|Kenneth S. Service|
Indiana State Police Detective Stacy Brown said in an interview that authorities are investigating the possibility of “numerous victims in multiple states” involving Kenneth S. Service. Brown said he’s been made aware of as many as 17 potential cases where money may be missing from special-needs trusts Service opened in Indiana, Florida and West Virginia, but there may be even more.
Brown said the Service case grew too large in scope for a single detective and was referred to ISP’s Special Investigation Section and the Federal Bureau of Investigation. Mary F. Higdon, a Bloomington defense attorney representing Service in his Lawrence County criminal case, said the FBI informed her it declined to take the case, and that her client intends to defend himself.
“Mr. Service believes he never violated the Trust Code,” Higdon said. “He believes he was fully compliant with the Trust Code. That’s our defense.”
Higdon declined to answer questions about whether money was missing from the Lawrence County trusts but said Service had not made any reimbursement to the trusts of the funds police say he stole.
“Just because there are so many allegations out there doesn’t mean he’s guilty of anything,” Higdon said. “I don’t think there should be a rush to judgment as far as his guilt whatsoever.”
Service could not be reached for comment. The telephone number listed for him on the Indiana Roll of Attorneys played a recording saying the number was no longer accepting calls.
Investigators and attorneys who’ve intervened in multiple cases to remove Service from trusts he established and administered say the total amount missing is likely to run to at least several hundred thousand dollars.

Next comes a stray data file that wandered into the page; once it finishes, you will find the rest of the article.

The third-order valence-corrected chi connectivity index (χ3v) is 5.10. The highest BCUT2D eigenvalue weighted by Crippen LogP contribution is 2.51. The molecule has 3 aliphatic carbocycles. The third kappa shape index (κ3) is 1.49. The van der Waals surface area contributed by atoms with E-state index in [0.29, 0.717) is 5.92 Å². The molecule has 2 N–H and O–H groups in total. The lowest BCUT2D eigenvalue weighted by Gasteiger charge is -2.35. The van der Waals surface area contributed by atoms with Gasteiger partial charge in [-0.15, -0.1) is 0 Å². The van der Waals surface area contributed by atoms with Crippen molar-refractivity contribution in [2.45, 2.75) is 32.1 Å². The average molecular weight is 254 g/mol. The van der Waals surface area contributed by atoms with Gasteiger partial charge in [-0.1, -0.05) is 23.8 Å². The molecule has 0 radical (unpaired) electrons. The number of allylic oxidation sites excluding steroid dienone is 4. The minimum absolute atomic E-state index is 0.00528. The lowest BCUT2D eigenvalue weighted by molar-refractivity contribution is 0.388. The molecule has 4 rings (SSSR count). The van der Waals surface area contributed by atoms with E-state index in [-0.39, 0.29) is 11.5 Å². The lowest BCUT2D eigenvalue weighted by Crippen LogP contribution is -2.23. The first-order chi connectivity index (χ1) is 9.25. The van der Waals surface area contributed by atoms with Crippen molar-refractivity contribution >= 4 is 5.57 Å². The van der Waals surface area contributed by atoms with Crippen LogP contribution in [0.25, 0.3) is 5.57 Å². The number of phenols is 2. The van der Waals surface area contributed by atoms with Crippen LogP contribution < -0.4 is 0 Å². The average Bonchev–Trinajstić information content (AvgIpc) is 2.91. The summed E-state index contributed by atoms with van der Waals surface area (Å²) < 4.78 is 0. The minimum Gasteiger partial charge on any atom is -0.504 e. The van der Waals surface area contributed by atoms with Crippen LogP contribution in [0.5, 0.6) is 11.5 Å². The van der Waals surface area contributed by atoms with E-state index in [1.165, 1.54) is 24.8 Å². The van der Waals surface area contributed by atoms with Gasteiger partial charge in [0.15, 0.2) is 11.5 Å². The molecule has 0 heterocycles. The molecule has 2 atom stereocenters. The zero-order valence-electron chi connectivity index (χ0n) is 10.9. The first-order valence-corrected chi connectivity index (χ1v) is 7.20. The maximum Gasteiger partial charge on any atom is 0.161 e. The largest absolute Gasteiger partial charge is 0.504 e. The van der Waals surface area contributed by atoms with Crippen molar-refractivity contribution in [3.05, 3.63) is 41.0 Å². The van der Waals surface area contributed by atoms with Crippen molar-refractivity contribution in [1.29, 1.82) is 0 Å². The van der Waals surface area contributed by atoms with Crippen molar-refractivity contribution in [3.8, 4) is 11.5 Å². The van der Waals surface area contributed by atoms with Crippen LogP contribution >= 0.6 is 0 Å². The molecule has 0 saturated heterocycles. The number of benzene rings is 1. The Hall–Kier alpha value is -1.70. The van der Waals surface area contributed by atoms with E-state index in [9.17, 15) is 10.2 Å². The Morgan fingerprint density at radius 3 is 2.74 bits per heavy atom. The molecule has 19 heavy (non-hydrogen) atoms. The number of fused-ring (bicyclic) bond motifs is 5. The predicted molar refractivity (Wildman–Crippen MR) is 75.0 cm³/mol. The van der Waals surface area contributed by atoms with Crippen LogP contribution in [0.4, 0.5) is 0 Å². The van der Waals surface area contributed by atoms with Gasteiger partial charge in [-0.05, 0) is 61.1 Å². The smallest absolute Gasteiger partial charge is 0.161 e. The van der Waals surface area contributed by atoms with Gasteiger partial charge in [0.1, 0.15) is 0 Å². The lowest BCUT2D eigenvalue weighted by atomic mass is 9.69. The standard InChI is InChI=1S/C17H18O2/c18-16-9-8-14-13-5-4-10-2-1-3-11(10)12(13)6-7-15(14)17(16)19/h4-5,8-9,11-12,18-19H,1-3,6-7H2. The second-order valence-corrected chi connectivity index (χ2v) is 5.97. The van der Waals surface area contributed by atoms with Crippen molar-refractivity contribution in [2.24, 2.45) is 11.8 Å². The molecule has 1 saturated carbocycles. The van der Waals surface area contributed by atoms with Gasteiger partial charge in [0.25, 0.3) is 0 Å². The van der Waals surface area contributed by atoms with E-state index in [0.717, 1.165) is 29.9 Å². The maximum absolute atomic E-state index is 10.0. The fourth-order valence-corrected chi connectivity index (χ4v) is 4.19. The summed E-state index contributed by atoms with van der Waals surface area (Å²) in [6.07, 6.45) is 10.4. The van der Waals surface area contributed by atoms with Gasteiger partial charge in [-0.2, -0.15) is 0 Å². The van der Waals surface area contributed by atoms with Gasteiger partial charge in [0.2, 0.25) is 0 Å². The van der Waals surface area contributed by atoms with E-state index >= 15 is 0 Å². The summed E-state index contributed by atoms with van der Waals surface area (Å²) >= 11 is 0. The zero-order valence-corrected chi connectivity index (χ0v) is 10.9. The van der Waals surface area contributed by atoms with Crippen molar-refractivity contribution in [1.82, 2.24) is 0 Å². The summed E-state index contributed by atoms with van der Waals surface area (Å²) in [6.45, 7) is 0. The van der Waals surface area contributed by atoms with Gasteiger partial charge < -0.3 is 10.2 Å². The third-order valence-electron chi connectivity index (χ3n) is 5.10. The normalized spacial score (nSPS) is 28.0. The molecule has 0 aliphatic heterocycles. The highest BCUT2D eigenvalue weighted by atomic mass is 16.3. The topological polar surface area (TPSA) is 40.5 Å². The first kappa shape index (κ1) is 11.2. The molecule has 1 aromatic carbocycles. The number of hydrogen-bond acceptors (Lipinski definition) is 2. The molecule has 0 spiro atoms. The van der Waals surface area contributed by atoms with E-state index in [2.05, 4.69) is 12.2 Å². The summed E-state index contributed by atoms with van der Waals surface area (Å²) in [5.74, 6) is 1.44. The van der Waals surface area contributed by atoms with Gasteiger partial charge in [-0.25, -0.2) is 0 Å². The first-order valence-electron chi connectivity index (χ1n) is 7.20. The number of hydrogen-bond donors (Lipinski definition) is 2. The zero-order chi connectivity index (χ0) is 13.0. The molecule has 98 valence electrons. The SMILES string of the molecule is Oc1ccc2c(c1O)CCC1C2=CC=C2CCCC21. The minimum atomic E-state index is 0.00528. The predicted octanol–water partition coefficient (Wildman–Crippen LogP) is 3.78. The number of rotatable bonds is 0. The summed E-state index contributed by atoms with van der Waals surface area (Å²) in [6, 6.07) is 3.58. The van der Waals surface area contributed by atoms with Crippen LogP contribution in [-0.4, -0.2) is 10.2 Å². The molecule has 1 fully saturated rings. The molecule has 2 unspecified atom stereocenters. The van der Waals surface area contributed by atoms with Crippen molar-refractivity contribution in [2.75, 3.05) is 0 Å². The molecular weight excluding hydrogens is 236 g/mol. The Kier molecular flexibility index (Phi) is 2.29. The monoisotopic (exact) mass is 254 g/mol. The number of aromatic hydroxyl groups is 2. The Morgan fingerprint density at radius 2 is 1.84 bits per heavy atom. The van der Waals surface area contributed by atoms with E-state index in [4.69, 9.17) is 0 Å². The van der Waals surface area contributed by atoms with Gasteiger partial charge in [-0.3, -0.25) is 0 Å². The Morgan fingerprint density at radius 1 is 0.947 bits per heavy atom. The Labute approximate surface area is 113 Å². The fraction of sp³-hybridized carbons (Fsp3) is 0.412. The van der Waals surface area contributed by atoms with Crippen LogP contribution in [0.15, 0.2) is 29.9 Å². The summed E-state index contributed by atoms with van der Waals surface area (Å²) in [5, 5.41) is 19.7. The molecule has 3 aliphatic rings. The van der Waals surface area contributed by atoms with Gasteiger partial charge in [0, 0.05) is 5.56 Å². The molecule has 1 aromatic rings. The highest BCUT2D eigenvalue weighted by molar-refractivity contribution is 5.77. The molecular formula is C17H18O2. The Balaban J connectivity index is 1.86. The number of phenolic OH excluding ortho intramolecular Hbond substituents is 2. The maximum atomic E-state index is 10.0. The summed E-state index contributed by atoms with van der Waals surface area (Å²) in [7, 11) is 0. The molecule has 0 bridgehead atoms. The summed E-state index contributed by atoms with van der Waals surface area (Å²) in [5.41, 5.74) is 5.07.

The Indiana Supreme Court suspended Service from the practice of law in June for failure to cooperate with a Disciplinary Commission investigation launched in March, three months after he was charged in Lawrence County with Level 5 felony theft.
Brown wrote in a probable cause affidavit that Service stole from the accounts of two people in the Bedford area whose special-needs trusts the lawyer established and administered. “The two Lawrence County victims have suffered a combined loss of over $85,522.29,” the affidavit says. The charging information claims Service used money from clients’ special-needs trusts to pay for personal expenses from casino trips to his dry cleaning.
After Service’s first discipline matter was filed after he was charged in the two Lawrence County cases, court records show attorneys intervened to remove him from cases around Indiana where he had established special-needs trusts and designated himself trustee. In many of those cases, his removal appears to have come after the financial damage was done.
“It was devastating,” Brown said of the impact Service’s action had on his clients. The detective noted one victim was a mother with terminal cancer. She was counting on money in a special-needs trust Service opened to be a nest egg to provide care after she dies for a child with significant disabilities.
“Unfortunately, she thought she had six figures in an account, and it had nothing,” Brown said.
In some cases, Brown was breaking the news to Service’s victims that their money was missing — including this mother. “To hear her scream and cry, it’s terrible,” he said. “When I talked to the victims, that was the worst part of the case.”
Fort Wayne attorney Kristin Bilinski was called upon to intervene in five cases where Service was supposed to establish special-needs trusts for clients who received settlements in personal injury cases. She said the clients were either disabled from birth or as a result of an accident or injury.
“I would say well over $200,000 is missing so far,” Bilinski said of the five cases where she appeared and removed Service as trustee. She said clients in those cases are spread across northern Indiana — in Allen, LaPorte, St. Joseph and Wabash counties.
The clients had been referred to Service by law firms that won settlements for them. Court records show that when Service established special-needs trusts for clients, he typically also appointed himself trustee. Special-needs trusts serve two purposes: the money can be used to pay for the injured person’s short-term or long-term care and other needs, and they preserve the disabled person’s ability to continue to qualify for Medicaid and Supplemental Security Income benefits from Social Security.
Bilinski said there’s nothing inherently wrong with attorneys serving as trustees, but it’s becoming less common because of potential liability. She said some legal malpractice insurance carriers no longer even cover lawyers who serve as a trustee for clients.